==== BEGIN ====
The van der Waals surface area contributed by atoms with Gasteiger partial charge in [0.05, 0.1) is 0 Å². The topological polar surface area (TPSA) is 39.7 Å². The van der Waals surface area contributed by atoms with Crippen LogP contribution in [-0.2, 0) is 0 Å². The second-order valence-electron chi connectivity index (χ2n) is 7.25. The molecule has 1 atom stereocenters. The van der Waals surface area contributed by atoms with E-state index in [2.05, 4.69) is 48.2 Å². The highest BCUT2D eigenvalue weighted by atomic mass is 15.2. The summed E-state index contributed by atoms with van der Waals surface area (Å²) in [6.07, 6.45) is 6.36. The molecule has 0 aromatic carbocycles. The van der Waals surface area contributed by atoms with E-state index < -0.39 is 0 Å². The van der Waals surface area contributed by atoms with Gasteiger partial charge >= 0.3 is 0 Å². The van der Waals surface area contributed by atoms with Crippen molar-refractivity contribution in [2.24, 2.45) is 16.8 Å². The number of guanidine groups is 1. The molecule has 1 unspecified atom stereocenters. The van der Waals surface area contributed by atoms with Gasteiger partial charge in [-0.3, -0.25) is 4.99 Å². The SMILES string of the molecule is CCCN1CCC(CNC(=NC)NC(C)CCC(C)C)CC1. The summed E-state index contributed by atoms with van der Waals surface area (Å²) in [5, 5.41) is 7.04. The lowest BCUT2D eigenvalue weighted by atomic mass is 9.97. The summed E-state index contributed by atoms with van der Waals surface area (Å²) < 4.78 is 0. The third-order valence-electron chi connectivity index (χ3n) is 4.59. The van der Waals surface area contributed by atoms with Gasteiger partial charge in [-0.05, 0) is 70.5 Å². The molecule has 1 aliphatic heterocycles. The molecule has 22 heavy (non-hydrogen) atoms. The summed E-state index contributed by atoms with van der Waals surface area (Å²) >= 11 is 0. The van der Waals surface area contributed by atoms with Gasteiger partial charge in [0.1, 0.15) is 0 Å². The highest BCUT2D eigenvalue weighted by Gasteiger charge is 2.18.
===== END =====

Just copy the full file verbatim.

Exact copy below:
The van der Waals surface area contributed by atoms with Gasteiger partial charge in [0.05, 0.1) is 0 Å². The topological polar surface area (TPSA) is 39.7 Å². The van der Waals surface area contributed by atoms with Crippen LogP contribution in [-0.2, 0) is 0 Å². The second-order valence-electron chi connectivity index (χ2n) is 7.25. The molecule has 1 atom stereocenters. The van der Waals surface area contributed by atoms with E-state index in [2.05, 4.69) is 48.2 Å². The highest BCUT2D eigenvalue weighted by atomic mass is 15.2. The summed E-state index contributed by atoms with van der Waals surface area (Å²) in [6.07, 6.45) is 6.36. The molecule has 0 aromatic carbocycles. The van der Waals surface area contributed by atoms with E-state index < -0.39 is 0 Å². The van der Waals surface area contributed by atoms with Gasteiger partial charge >= 0.3 is 0 Å². The van der Waals surface area contributed by atoms with Crippen molar-refractivity contribution in [2.24, 2.45) is 16.8 Å². The number of guanidine groups is 1. The molecule has 1 unspecified atom stereocenters. The van der Waals surface area contributed by atoms with Gasteiger partial charge in [-0.3, -0.25) is 4.99 Å². The SMILES string of the molecule is CCCN1CCC(CNC(=NC)NC(C)CCC(C)C)CC1. The summed E-state index contributed by atoms with van der Waals surface area (Å²) in [5, 5.41) is 7.04. The lowest BCUT2D eigenvalue weighted by atomic mass is 9.97. The summed E-state index contributed by atoms with van der Waals surface area (Å²) < 4.78 is 0. The third-order valence-electron chi connectivity index (χ3n) is 4.59. The van der Waals surface area contributed by atoms with Gasteiger partial charge in [-0.05, 0) is 70.5 Å². The molecule has 1 aliphatic heterocycles. The molecule has 22 heavy (non-hydrogen) atoms. The summed E-state index contributed by atoms with van der Waals surface area (Å²) >= 11 is 0. The van der Waals surface area contributed by atoms with Gasteiger partial charge in [0.1, 0.15) is 0 Å². The highest BCUT2D eigenvalue weighted by Gasteiger charge is 2.18.